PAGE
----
Hayhoe, a climate researcher at Texas Tech University, had to laugh, too. She is all too familiar with the limits of facts when people don’t want to face them.
“We’ve known for a long time that simply communicating scientific facts is not enough to spur what science shows is the correct or rational behavior,” Hayhoe said. “Climate scientists were probably the least surprised people in the world when the response to the coronavirus became politically polarized. Because that’s what we’ve been living through for 30 years.”
To many experts, the coronavirus pandemic — and the United States’ inability to contain it — has felt like the climate crisis “at warp speed,” in the words of ecologist Jeff Dukes. Both disasters were predicted by scientists and could have been prevented, or at least mitigated, by swift and early action. Both the disease and the dangerous effects of global warming have exposed and exacerbated the fractures in our society, hitting hardest in the country’s most marginalized communities.
And, despite the deadly consequences of both crises, willingness to take steps supported by science — wearing masks, reducing use of fossil fuels — has become a matter of political debate. The confidence gap between Democrats and Republicans in the advice from public health experts mirrors the partisan divide over warnings from climate scientists.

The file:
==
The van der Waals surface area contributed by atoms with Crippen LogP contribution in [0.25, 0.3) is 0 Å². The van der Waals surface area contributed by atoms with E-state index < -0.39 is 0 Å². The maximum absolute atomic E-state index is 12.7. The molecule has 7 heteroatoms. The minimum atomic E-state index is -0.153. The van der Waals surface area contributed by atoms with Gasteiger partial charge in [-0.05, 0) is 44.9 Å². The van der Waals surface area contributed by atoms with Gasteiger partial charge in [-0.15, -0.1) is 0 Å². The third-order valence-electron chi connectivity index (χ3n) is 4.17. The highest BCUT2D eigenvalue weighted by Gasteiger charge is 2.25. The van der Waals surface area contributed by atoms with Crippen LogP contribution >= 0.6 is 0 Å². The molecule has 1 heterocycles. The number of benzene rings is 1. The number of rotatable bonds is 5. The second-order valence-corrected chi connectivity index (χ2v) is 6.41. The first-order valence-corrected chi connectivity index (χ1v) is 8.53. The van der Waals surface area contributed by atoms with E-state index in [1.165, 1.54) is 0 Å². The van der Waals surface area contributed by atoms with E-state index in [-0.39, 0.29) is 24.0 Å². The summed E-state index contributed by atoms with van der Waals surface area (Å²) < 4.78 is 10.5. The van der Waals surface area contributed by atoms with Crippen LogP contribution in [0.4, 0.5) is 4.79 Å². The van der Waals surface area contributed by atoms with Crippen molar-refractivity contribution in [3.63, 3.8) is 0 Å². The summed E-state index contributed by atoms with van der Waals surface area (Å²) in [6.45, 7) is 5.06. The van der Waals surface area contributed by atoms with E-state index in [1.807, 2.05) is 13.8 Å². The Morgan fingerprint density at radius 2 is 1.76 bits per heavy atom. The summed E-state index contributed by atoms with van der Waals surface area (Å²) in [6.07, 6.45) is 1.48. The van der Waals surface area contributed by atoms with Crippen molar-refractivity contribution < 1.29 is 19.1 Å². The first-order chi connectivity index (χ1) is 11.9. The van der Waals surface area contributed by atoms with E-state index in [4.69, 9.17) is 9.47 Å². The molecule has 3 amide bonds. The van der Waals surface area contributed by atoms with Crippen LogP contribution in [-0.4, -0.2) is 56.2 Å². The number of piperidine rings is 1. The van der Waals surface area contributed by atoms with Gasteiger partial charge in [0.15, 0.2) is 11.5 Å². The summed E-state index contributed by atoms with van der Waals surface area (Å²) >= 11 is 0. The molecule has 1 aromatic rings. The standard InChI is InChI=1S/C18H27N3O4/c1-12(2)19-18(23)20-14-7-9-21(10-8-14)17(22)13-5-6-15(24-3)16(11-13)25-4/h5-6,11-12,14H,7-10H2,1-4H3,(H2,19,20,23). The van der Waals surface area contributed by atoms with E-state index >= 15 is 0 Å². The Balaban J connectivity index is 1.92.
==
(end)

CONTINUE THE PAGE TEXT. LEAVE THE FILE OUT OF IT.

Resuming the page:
Rubén Manzanedo, a forest ecologist at Harvard University and the University of Washington, said he recognized climate denial tactics developed over decades being deployed to downplay the danger of the coronavirus. “The playbook is very clear,” he said: Politicians have questioned the findings of government scientists; conspiracy theorists have muddied the public’s understanding of the threat.
“This has largely been an exercise in frustration and surprising deja vu,” said Dukes, who directs the Climate Change Research Center at Purdue University in Indiana. “Epidemiologists, welcome to our world.”
Yet researchers hold out hope that this terrible year will strengthen the ability of scientists to communicate the dangers of climate change as well as make the rest of society more willing to heed what they have to say.
Sheena Cruickshank, an immunologist at the University of Manchester and academic lead for the school’s public engagement program, has been studying research on climate communication as she advises her colleagues about how to talk about covid-19. Studies have showed that straightforward, nonjudgmental messages about climate change and personal stories about its effects can bolster acceptance of the science even among skeptics. So, rather than bombarding people with data — like the doctors in Hayhoe’s cartoon — Cruickshank has sought to counter misinformation about the coronavirus with simple explanations and earnest advice.